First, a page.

Fingal Head residents are pinning their hopes on federal intervention to stop a controversial plan to use a stretch of the Tweed River at the coastal village for the high-speed sport of wakeboarding, which they say will impact heavily on the habitat of migratory birds.
Village community groups are outraged after Tweed Shire Council yesterday gave conditional approval for a Gold Coast-based wakeboard operator to run a coaching clinic on the river.
The operator, Pro-Wake Academy, had been running the coaching clinic illegally there for around five years before it was approached by council to lodge a development application.
Staff had recommended refusal mainly because of environmental impacts on native animals and plants, including threatened species and their habitats, and riverbank erosion from the high-speed wakeboarding boats.
They said it was the wrong spot and not in the public interest.
But councillors voted 4–3 to give in-principle support to the wakeboarding proposal and called for a further staff report to be brought back with consent conditions.
The contentious proposal had been debated by council several times over the past year, with staff and Crs Katie Milne, Dot Holdom and mayor Barry Longland consistently opposed to it.
Fingal Head Community Association president Dawn Walker said the federal environment department believes the proposal should have been referred to environment minister Tony Burke, under the Environment Protection and Biodiversity Conservation Act (EPBC).
Ms Walker said a departmental officer told her association it should have been referred ‘because of the likelihood of it having a significant impact on a Matter of National Environmental Significance under the EPBC Act’.
She said the decision was ‘a great concern’ because there was overwhelming evidence from state and federal government authorities the area was ‘very environmentally sensitive’ and wakeboarding had the potential to have a cumulative-damage effect on the riverbank.
‘The issue of the migratory birds that roost here is of national significance and any use of this river needs to be looked at carefully.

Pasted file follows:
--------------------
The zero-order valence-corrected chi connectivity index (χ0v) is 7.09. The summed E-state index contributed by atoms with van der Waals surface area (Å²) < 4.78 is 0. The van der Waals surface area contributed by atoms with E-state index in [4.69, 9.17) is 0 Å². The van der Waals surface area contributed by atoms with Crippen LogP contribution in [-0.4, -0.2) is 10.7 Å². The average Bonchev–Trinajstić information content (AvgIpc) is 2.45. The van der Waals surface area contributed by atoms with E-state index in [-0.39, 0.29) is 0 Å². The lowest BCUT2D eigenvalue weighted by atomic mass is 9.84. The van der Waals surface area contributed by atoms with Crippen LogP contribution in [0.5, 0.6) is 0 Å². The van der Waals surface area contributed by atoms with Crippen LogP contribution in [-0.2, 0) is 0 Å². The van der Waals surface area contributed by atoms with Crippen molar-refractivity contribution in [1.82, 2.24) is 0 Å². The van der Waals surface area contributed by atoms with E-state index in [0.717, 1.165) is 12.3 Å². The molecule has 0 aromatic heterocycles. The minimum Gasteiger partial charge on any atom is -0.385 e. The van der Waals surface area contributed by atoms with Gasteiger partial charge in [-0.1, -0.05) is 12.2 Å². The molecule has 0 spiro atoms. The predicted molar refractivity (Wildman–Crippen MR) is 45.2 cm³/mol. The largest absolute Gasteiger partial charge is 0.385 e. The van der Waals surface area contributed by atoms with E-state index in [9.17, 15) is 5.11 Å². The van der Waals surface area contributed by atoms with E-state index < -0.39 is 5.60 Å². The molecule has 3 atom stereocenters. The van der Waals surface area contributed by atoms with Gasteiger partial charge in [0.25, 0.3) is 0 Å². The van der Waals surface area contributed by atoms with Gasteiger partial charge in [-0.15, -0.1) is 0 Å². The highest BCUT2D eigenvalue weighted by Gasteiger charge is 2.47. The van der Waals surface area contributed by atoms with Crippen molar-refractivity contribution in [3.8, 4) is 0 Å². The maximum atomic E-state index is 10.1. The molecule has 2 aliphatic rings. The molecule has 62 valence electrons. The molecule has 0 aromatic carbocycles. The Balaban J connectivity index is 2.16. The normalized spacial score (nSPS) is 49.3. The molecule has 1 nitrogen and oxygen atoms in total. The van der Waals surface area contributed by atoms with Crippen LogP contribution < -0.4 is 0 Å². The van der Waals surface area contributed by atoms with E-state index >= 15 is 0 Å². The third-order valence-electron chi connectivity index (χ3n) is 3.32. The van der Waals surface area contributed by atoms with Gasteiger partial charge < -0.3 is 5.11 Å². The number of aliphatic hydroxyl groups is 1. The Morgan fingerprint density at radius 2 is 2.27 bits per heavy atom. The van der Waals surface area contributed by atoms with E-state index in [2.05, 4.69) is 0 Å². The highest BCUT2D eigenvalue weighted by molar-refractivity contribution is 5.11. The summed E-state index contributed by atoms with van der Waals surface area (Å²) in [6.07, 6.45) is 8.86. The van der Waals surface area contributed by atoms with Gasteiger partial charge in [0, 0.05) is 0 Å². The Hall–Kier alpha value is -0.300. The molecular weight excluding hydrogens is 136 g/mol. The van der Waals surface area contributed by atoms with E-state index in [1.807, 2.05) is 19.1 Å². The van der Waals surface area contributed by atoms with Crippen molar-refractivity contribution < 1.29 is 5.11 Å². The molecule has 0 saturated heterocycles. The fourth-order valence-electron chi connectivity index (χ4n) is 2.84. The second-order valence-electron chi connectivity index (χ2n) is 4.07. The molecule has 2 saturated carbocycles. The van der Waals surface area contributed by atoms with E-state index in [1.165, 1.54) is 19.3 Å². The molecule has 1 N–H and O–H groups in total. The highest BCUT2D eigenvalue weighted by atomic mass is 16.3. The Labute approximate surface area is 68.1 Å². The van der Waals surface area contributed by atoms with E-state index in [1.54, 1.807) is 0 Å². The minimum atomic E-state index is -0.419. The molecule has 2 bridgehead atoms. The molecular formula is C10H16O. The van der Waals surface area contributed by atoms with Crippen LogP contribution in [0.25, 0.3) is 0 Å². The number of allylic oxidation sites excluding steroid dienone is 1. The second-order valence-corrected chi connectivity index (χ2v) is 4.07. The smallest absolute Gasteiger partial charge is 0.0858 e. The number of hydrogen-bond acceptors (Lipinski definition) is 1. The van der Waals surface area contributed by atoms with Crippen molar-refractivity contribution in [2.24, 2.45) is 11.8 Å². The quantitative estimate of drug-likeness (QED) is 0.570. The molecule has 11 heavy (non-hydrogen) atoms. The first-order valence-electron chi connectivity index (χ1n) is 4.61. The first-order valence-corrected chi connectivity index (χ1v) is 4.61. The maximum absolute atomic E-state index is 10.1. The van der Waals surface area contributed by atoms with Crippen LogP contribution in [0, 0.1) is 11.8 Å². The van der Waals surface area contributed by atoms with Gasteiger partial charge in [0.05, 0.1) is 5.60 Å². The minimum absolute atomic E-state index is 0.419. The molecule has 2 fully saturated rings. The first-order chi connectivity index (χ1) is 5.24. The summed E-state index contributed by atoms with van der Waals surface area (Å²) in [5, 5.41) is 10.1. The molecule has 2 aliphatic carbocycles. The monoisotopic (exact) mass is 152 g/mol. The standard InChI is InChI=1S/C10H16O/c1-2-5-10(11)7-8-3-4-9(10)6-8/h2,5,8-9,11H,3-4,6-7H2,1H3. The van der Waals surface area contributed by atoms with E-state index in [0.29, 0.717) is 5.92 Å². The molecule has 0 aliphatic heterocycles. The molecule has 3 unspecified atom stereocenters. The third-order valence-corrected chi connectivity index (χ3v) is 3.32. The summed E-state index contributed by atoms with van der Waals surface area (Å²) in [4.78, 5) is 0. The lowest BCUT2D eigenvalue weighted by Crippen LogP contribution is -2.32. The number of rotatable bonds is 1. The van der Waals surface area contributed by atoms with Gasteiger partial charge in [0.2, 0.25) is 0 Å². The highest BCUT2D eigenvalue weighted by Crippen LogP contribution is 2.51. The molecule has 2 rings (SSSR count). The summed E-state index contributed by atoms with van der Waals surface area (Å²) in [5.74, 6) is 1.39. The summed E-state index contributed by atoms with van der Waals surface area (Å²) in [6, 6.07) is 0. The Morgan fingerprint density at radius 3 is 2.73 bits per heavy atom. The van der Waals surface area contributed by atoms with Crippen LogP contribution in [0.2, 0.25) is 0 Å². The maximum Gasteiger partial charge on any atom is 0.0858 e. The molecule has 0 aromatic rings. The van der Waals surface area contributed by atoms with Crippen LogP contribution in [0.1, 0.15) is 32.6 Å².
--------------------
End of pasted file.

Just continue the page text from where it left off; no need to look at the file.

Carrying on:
‘We’re also very concerned that after staff had put in so much effort, time and care into their extremely thorough report, they were ignored and undermined by the four councillors (Polglase, Youngblutt, Skinner and van Lieshout).’
The decision could be an embarrassment for Ms Walker when she attends September’s Annual World Congress of Ocean 2012 in Dailan, China.
The invitation follows her presentation of a paper at last year’s NSW Coastal Conference at Tweed Heads where she outlined the environmental credentials of Fingal with its internationally protected migratory birds, Cook Island Nature Reserve and Cook Island Aquatic Reserve.
‘This area is a sanctuary for so many animals and plants that are being threatened with extinction.
‘The white eastern curlew is endangered in NSW and leaves Fingal’s shores during March or April, then goes back to Siberia, Mongolia and Manchuria to breed in May and June.
‘Such birds’ migratory paths are threatened by development.’
Cr Holdom said all previous studies had concluded wakeboarding was not suitable for the site proposed and there were international agreements for the protection of migratory shore birds.
She said there were only 52 white eastern curlews left on the whole NSW coast ‘and only at Fingal, but that’s by the by apparently’.
Greens Cr Katie Milne said she was disappointed the pro-wakeboarding councillors could ‘not understand the sport’s cumulative impacts on the riverbank’ and that council could not control the private use of boats on the river.
‘This is an internationally significant environment and we shouldn’t be inflicting a high-speed sport on the river; it’s also highly incompatible with other more passive river users, and the river is one of the last places Aborigines can carry out their cultural functions, such as oystering.
‘We’re talking about one dominant extreme-use water activity for a minority. The whole purpose of wakeboarding is to create wake – that’s the name of the game, it will exacerbate erosion.’
Cr van Lieshout said the operator ‘would like to have the whole river’ for wakeboarding but was happy to stay in the Fingal Head area. Cr Youngblutt said wind, storms and floods all contributed to erosion and Cr Polglase said ‘anybody could put a boat in the river and go wakeboarding, there’s no rule book that says you can stop them; the only way is to ban water skiing at the same time’.